We live IN systems.
We CREATE systems.
We ARE systems.
So what are they?
Donella Meadows’ definition is succinct and accessible:
A system is a set of things – people, cells, molecules, or whatever – interconnected in such a way that they produce their own pattern of behavior.
Here are two representations of a system: garbage collection and a population. One generated from tracking devices; the other a STELLA model. One is human created; the other, naturally occurring.
Lots of pressures exert force on a system. But, each system has a characteristic response – a set of behaviors – to those pressures. Those behaviors reveal the ultimate purpose of a system.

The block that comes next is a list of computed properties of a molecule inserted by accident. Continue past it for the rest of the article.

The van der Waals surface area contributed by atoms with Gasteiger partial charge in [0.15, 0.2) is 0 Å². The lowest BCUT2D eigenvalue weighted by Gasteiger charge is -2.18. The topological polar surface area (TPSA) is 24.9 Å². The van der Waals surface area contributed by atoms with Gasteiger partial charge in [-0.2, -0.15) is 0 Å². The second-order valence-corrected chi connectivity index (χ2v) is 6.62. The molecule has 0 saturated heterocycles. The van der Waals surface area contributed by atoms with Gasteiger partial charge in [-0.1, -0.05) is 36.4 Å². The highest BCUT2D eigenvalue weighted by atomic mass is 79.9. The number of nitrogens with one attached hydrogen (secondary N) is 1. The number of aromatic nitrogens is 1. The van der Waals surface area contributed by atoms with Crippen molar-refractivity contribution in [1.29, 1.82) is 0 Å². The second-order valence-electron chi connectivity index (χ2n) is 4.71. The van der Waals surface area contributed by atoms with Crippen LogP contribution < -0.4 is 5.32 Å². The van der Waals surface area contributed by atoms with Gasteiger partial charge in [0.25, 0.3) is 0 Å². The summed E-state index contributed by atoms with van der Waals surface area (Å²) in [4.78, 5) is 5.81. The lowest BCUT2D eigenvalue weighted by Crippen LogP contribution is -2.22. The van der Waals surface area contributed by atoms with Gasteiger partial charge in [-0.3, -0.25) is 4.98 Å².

In a school, multiple systems overlap, many of which a teacher or administrator have little control over. However, the school, obviously, is its own system . . . And the principal’s role is to monitor that system. In so doing, the principal keeps tabs on classrooms, the daily metric for the status of the system. More importantly, therefore, the focus of a principal’s work is not evaluation or assessment, but processes that help everyone improve.